NASA's Orion spacecraft, scheduled for the Artemis III mission that would carry astronauts to the surface of the moon, is prepared for launch Nov. 5 at Kennedy Space Center in Florida. Photo by Joe Marino/UPI | License Photo
ORLANDO, Fla., Nov. 15 (UPI) -- Despite U.S. goals to land people on the moon again by 2024, delays of several years are likely, according to a NASA watchdog audit released Monday.
Former Vice President Mike Pence set that 2024 goal in a 2019 speech, giving NASA just five years to accomplish the feat.
While NASA reinforced the practicality of that goal for a long time, NASA Administrator Bill Nelson said Tuesday that the agency now plans to aim for 2025 because of funding shortfalls.
But the new audit from NASA's Office of Inspector General dashed the 2025 goal as unrealistic.
"Given the time needed to develop and fully test the [Human Landing System] and new spacesuits, we project NASA will exceed its current timetable for landing humans on the Moon in late 2024 by several years," the Office of Inspector General said.
The audit pins blames space agency management for the delays, as well as the COVID-19 pandemic, which interrupted work on NASA's moon rocket, and on "significantly less" congressional funding than NASA sought.
The agency requested $3.4 billion this year for the lunar Human Landing System program, but the Congress appropriated just $850 million. NASA awarded a contract to its lowest bidder, Elon Musk's SpaceX, to develop such a lander for $2.9 billion over the next few years.
The audit recommends that NASA develop a "realistic, risk-informed schedule" that includes potential delays to better align expectations with the development schedule for rockets, capsules, spacesuits and other systems.
The inspector general, Paul K. Martin, also recommended with his staff that NASA develop an Artemis-wide mission cost estimate and update it on an annual basis, and maintain an accounting of per-mission costs.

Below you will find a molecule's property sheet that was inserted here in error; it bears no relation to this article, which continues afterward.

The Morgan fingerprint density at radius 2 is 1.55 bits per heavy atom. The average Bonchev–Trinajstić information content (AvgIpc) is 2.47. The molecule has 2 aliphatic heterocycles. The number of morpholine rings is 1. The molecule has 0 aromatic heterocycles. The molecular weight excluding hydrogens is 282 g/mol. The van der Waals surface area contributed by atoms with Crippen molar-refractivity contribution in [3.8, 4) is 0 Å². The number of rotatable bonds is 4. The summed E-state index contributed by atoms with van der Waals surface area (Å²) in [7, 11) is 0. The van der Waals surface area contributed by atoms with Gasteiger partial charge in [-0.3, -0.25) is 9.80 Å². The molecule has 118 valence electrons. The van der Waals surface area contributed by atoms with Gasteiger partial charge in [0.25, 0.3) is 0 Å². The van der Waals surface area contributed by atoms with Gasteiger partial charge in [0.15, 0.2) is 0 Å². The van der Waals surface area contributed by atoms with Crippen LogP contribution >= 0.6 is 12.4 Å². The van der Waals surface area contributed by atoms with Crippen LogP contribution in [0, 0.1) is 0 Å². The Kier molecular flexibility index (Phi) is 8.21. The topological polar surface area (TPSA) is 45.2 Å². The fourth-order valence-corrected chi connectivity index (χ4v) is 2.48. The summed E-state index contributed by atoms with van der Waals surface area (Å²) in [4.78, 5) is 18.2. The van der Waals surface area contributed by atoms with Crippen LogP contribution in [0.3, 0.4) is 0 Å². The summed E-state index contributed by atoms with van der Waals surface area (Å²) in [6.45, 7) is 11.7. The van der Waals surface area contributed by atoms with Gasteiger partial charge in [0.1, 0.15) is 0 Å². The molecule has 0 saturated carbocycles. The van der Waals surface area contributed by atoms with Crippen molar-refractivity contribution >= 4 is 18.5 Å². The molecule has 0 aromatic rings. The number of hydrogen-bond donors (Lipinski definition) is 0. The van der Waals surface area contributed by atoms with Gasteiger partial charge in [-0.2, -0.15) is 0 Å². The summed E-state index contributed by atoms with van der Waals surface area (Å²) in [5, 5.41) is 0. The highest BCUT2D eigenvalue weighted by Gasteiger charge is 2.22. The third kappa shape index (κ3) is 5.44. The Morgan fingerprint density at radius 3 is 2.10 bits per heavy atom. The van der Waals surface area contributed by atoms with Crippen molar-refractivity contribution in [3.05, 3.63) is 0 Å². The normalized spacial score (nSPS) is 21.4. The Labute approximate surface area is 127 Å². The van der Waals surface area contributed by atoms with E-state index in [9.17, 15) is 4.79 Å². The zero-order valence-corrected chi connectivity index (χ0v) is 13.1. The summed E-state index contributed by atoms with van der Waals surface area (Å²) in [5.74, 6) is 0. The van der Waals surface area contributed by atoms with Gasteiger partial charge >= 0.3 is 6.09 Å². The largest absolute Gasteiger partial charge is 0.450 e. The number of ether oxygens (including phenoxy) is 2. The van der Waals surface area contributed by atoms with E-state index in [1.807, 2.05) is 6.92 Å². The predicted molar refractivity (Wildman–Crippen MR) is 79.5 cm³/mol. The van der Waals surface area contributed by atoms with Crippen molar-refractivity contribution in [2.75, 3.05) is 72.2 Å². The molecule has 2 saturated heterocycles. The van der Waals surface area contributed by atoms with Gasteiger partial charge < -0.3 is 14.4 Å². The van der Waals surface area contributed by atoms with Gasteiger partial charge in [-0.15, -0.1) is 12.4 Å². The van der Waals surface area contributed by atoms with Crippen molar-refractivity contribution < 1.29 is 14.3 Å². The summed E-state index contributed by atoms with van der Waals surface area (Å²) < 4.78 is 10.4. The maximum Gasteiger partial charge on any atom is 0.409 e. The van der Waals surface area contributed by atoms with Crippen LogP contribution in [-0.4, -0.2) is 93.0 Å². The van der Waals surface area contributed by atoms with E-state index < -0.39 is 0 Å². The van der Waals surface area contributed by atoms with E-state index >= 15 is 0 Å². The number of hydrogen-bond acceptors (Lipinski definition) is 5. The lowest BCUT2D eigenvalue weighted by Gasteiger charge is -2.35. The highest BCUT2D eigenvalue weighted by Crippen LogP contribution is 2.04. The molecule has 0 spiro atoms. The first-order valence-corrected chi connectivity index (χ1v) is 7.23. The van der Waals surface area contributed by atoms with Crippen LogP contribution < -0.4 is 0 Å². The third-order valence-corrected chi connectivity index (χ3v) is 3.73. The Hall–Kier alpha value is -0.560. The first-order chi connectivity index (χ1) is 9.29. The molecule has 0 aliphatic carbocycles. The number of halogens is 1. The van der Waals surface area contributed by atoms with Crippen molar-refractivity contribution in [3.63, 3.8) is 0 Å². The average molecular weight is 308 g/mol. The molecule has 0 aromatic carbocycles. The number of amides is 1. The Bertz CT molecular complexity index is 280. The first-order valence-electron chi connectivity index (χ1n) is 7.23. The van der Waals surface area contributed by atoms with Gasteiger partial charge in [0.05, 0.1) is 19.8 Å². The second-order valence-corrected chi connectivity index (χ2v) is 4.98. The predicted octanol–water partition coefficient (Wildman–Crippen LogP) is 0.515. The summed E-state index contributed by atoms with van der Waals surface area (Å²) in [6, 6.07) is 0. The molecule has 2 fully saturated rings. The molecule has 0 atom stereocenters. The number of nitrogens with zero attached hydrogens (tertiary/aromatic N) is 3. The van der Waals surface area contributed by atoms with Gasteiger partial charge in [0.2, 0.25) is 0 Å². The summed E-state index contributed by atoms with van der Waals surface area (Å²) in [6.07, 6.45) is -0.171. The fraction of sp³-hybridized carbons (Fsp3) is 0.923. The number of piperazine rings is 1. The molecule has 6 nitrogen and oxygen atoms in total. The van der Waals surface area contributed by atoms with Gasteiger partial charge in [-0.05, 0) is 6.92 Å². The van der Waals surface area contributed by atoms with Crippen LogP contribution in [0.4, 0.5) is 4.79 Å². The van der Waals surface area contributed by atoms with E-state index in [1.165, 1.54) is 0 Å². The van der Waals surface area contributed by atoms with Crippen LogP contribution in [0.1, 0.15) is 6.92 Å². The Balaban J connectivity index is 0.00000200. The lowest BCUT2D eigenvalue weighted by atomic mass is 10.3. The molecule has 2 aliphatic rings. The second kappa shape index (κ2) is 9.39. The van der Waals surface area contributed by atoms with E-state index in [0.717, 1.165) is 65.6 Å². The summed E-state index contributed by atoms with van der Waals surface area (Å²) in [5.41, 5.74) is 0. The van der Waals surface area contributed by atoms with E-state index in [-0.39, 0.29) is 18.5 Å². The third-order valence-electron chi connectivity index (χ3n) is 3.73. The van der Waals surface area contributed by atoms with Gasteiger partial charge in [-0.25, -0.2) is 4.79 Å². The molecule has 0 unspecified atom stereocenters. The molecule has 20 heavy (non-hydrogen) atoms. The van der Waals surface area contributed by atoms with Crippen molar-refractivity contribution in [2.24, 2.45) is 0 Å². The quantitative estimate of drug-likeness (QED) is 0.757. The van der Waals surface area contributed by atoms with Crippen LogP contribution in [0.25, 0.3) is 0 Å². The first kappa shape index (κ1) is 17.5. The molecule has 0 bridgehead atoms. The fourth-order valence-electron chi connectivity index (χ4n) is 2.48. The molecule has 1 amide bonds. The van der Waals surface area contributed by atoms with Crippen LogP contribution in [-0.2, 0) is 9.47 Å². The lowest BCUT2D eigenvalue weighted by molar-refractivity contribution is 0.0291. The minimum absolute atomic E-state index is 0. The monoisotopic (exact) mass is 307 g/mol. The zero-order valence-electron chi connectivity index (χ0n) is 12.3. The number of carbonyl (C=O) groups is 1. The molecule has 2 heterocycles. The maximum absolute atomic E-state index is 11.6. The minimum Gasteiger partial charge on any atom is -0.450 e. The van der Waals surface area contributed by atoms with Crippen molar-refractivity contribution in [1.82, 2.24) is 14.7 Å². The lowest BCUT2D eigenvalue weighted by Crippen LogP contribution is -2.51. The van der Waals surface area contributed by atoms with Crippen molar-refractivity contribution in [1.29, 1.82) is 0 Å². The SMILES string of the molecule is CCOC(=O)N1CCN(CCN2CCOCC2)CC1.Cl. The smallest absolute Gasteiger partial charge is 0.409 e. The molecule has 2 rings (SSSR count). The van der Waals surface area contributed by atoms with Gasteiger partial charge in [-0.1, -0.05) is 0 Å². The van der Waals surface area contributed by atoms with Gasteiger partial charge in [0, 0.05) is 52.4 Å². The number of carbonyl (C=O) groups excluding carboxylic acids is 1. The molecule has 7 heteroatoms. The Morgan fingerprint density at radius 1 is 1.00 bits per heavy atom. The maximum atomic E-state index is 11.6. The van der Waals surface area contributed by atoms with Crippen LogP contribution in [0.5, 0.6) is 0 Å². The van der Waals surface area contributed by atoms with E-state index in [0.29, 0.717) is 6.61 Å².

In its official response, the space agency said it didn't agree with those two recommendations.
NASA said it already follows its policies regarding cost estimates and argued that Artemis is a campaign, "and not an agency-defined program with a specific set of content or a period of time."
Regarding mission costs, NASA argued in its response to the inspector report that it "does not account, track or report costs on a per-mission basis ... because doing so would reduce contractual transparency to key stakeholders."
The agency didn't explain in its response who those stakeholders are.
"Breaking out costs to align by mission may lead to inefficiencies ... and may dis-incentivize contractors to continue innovating," NASA said in its response.
Jeff Bezos' Blue Origin filed formal protests and a lawsuit against NASA's award to SpaceX for the landing system, but a judge dismissed that suit Nov. 4.
Meanwhile, on Sept. 14, NASA awarded a new round of $146 million to five U.S. companies, including Blue Origin and SpaceX, to continue development of lunar landers for astronauts.
Moghbeli poses for a portrait in the Systems Engineering Simulator for the International Space Station and advanced spaceflight programs at the Johnson Space Center on July 9, 2019. She will train for the moon mission. Photo by Bill Ingalls/NASA